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What do you like in a sermon? What makes a sermon great in your mind? Do others in the audience have the same standards for a good sermon as you do?

Some in the audience like to laugh with (and sometimes at) the preacher. A good joke livens up the sermon, holds the attention for a time and lightens the mood.

Some preachers are praised for delivering sermons that are filled with amusing anecdotes, Reader’s Digest stories, and/or stories that bring tears to the eyes of the worshippers.

Others like a sermon that is “hell-fire and brimstone,” from beginning to end. It makes them think about what is most important, and even scares som.

There are in the audience who do not want to be made to feel guilty about their life. They may fidget or play with children or keep watch out the window for meteors or people walking on the sidewalk. These would rather prefer a weekly diet of an all feel good sermons of milk.

Then there are those who do not feel that the preacher has preached a real sermon at all if they have not, in some way, been made to feel guilty.

Different members of the congregation will have different ideas about what makes a good sermon. But, be honest, should the personal taste of individual members of the church be the true standard of what determines whether or not a sermon is great?

Think about Noah. He preached to the people of his day. But, apparently, none of the people thought much of his oratory skills. They certainly did not flock to his pulpit and passed strict attention or obey his call to repentance.

What about Jonah? He preached to Nineveh saying, “Yet 40 days and Nineveh shall be overthrown! (Jonah 3:4). What an inspiring sermon that must have been, coming from a preacher who, in his heart, did not want the city to repent and avoid being destroyed (Jonah 4:1) but the entire city, including the king, repented of their sin. Was that a great sermon?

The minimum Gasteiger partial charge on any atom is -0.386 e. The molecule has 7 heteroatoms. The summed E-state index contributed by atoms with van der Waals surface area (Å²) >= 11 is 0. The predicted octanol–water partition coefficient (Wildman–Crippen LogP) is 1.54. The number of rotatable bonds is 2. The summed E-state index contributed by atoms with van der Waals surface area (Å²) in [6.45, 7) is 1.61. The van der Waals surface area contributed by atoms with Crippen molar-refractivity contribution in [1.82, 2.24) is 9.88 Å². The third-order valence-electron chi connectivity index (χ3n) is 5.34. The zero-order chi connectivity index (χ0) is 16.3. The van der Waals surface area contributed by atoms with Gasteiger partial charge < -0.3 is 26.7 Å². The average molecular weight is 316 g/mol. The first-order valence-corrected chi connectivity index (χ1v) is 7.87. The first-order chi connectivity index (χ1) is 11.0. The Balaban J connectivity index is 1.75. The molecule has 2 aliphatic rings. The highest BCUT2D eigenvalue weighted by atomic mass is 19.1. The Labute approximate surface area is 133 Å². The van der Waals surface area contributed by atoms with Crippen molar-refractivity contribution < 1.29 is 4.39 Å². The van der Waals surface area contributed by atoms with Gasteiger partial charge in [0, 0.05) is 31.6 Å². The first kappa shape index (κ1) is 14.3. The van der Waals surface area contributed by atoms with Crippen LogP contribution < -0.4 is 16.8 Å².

The Sermon on the Mount is considered by many to be the greatest sermon ever preached. The sermon contains hope for the downtrodden and the down hearted. It has rebuke for sinners, it has correction and instruction to live righteously.  In this sermon Jesus called some “hypocrites” and “fools.” Others were called “wise” and “Blessed.”  It was truly a masterful sermon from the Master himself.

A great sermon is one that teaches God’s word “in season and out of season.” Paul said, “I charge you in the presence of God and of Christ Jesus, who is to judge the living and the dead, and by his appearing and his kingdom: preach the word; be ready in season and out of season; reprove, rebuke, and exhort, with complete patience and teaching.” 2 Timothy 4:1-2

A great sermon is one that corrects sinners and warns of the dangers of hell. A great sermon also tells of the glory of heaven and the salvation in Jesus Christ. A great sermon will inspire and challenge the listeners to grow in their spirit and in their service in the kingdom. (All these things do not necessarily have to be in the same sermon for it to be considered great).

The number one question that needs to be asked is, “What does God consider to be a great sermon?” When considering whether or not a sermon is great a wise Christian will apply God’s standard of greatness and not his own. What standard do you use?

The above article was written by Steve Vice November 11, 2012. Forest Park GA.

I have this article on my desk, and read it as a reminder of what I need to be doing as I preach. I will be honest (and most of you know this anyway) I am not the best of speakers, but I do want, more than anything, for all of us to go to heaven, and for all of us to do the best we can to help others go to heaven as well. Eternal souls hang in the balance of what is said, and the failings and shortcoming of men sometimes does not help.

Pray for me! Pray that I might be a better preacher.



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